Stress is a powerful thing. We all experience stress; whether it is eustress (i.e., good stress) such as getting married or expecting a baby or distress (i.e., bad stress) such as a death in the family or getting fired. Stress is a part of daily life, but how we handle/manage stress may be more important. Stress is often referred to as the silent killer. Improper ways of handling stress can not only affect relationships but also one’s health. When an individual experiences stress, fight or flight hormones and chemicals flood the bloodstream and the body has a difficult process of getting rid of these things. By ignoring stress and leaving the body to breakdown and discard these substances regularly, a person’s can organs and health overall can be harmed. Additionally, we may displace stress on those nearby e.g., loved ones. Stress from an annoying bumper to bumper drive home from work can easily turn into an argument with a loved one or more destructive habits (e.g., binging on junk food or worse unhealthy behaviors).

Parents may experience increased levels of stress, and stress may be more impacting/greater for parents of children with disabilities (Jaffe & Cosper, 2014). Therefore, practicing good ways of dealing with stress is imperative.

Exercise-

Not only is exercise good for the body, but it also allows the brain to declutter. A simple 15 minute daily cardiovascular routine will help the body burn up those complex stress chemicals and hormones. Often, the hardest part of exercise is finding a way to fit into your daily routine. If going to the gym isn’t possible, a simple step or curb can be your fancy new aerobic system. It is simple:  step up with one foot then step up with the other foot onto a step or curb and then reverse the process, step down with one foot then the other foot. Keep this process going for a total of 15 minutes at a count of a step per half second to a second a step. If that is too challenging, you can also split the total time into three five minute intervals. A goal would be to eventually increase your aerobic workout to 30 minutes per day five days a week (i.e., the recommended amount of cardio exercise by the American Heart Association).

Meditation-

Meditation allows your brain the chance to take a break and direct your thoughts elsewhere. Mindfulness meditation, in particular, is supported by research to decrease stress and improve restful sleep by allowing yourself to be in/enjoy the moment. Guided mindfulness meditation videos can be found on youtube with varying lengths in time, as well as applications for your cell phone. Destressify is good app that has free segments and additional features that can be purchased if desired. Personally, I like to practice meditation before going to sleep and after getting out of bed in the morning. Starting and ending the day in a relaxed state can do wonders for stress levels.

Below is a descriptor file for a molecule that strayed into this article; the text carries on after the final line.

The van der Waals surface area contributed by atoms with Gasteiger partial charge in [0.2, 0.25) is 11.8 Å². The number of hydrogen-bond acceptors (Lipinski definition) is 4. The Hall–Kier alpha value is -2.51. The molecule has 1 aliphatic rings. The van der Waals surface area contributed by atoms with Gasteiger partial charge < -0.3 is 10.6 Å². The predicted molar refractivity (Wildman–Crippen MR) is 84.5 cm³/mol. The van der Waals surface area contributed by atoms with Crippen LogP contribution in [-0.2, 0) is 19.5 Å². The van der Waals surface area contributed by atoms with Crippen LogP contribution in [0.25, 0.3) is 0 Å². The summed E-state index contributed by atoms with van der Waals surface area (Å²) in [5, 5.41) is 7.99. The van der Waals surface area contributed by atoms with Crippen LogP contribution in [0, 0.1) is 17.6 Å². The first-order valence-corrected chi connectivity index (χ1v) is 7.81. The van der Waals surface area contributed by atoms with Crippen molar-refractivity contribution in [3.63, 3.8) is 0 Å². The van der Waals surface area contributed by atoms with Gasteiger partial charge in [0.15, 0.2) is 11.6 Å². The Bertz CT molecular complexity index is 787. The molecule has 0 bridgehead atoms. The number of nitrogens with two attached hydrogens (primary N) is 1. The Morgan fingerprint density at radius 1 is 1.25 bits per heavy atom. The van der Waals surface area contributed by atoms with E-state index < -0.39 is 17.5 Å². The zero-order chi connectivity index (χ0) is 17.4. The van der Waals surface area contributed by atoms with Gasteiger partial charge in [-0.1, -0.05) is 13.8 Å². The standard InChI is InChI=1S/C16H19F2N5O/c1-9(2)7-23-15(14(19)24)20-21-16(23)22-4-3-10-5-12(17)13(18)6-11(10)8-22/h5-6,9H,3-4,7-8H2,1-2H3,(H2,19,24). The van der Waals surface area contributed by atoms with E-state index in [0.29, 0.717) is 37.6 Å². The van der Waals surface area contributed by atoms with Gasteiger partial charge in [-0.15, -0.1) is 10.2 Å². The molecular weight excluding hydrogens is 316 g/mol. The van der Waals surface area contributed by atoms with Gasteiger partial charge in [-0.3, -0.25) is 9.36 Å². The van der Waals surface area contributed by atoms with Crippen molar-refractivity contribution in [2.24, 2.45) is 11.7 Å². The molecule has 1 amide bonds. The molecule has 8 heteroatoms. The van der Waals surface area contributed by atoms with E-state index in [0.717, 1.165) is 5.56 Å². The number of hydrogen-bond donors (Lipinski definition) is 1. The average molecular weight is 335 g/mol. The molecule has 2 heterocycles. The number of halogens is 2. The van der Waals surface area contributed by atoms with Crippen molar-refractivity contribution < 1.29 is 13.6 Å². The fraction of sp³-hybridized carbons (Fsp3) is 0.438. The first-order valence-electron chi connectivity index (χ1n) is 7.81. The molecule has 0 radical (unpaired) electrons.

Sunlight-

Taking the time to sit outside for five to 10 minutes a day is a great way to breathe a little easier. Ask any former smoker, one thing often missed most is the ability to go outside to take a “break” from life. Not only are you providing your body with a natural and pure source of vitamin D, but you are also giving yourself a chance to take time out to enjoy real life minus technology and things associated with daily stresses. A way to kill two birds with one stone would be to use the curb outside of Children’s Therapy Works for your 15 minute step exercise session, while your child is working with his/her therapist(s).

Jaffe, L. & Cosper, S. (2014) Working with Families. In Case-Smith, J., & O’brien, J. C. (Eds.) Occupational Therapy for Children and Adolescents (pp. 129-162). St. Louis, MO: Elsevier

American Heart Association Recommendation for Physical Activity in Adults. (2016, July 27). Retrieved from http://www.heart.org/HEARTORG/HealthyLiving/PhysicalActivity/FitnessBasics/American-Heart-Association-Recommendations-for-Physical-Activity-in-Adults_UCM_307976_Article.jsp#.WcU-R0uGPre